I wanted to prove to my kids that I was strong enough to come back, and I wanted them to see me, because they saved my life too by going to get the nurse.
Blair Russell, fifth-grade teacher at Whiteside Middle School
The stroke wasn’t Russell’s only major medical emergency last year. Right before Thanksgiving, Russell’s defibrillator shocked his heart while he was dancing as part of a skit. He was transported by ambulance to the hospital from the school.
“It felt like somebody punched me in the chest as hard as they could,” he said. “It was a crazy, crazy year.”
Stroke symptoms, awareness
Lee said it can be difficult to identify a stroke since the signs are different depending on what area of the brain it’s in.
The most common symptoms, he said, are the sudden onset of weakness on one side of the body; numbness on one side of the body; inability to communicate, either understand or create speech; and inability to see out of one eye or one visual field.
“The hallmark of a stroke is it happens suddenly,” Lee said. “One moment you’re OK and within moments, you have these deficits.”
When a stroke happens, time is of the essence. “When a stroke occurs, the brain tissue doesn’t all die at once. ...The death occurs over a period of minutes to hours,” he said. “As the stroke is evolving, the earlier you intervene with the therapy, the more effective that therapy is.”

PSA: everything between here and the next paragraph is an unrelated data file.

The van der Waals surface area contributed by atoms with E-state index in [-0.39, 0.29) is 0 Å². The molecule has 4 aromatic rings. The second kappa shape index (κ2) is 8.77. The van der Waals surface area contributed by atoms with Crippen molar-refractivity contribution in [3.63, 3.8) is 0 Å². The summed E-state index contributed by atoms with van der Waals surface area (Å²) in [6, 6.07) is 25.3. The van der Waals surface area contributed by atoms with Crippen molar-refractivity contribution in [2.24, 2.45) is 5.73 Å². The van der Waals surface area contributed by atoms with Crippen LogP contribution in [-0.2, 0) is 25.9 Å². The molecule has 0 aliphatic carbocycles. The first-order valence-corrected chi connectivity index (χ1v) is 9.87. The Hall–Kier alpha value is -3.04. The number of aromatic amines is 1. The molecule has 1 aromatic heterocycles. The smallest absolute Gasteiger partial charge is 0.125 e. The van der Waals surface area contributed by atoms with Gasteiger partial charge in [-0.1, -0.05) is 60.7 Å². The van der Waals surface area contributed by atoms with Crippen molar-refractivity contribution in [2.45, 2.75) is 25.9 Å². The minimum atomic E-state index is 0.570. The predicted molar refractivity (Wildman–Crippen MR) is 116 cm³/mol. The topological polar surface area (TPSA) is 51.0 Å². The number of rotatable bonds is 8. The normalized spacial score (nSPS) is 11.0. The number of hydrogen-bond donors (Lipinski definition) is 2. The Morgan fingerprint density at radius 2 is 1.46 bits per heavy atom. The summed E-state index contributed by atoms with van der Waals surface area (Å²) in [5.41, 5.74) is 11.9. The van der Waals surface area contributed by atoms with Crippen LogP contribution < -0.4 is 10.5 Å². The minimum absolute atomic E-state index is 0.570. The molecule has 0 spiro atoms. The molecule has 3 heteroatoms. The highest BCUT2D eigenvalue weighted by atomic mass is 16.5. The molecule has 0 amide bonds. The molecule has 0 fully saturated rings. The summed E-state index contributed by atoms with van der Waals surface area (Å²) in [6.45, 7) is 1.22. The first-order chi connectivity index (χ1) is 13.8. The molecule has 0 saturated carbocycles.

For the procedure Russell had, Lee said, that therapy window is six hours. “Time is really critical,” he said.
May is National Stroke Awareness month.
“It’s important for everyone to recognize a stroke,” said Eversgerd, the school nurse at Whiteside.
Whiteside Middle School has cardiopulmonary resuscitation training with staff members, which includes stroke symptom awareness.
The school has a first aid and CPR unit for sixth-grade classes.
Training children and young people is important, Eversgerd said. “Who is going to be with those people who are most likely to suffer from a stroke? Their kids,”
Russell appreciates all the support he received from students and staff members at Whiteside.
“The students and teachers all helped me get my strength back,” he said, “and I owe them a lot.”
Since his life scares last year, Russell said he appreciates life even more now.
“Live every day like its your last, hug everybody; and that’s what I’ve done,” he said. “I don’t let things get to me as much as they did back then. I would get mad and frustrated a lot, but now I have even more patience than I did when I first started teaching. It could be my last day. I almost died twice.”
Signs of a possible stroke, according to neurologist Dr. Jin-Moo Lee
- Sudden onset of weakness on one side of the body
- Numbness on one side of the body
- Inability to communicate, either understand or create speech
- Inability to see out of one eye or one visual field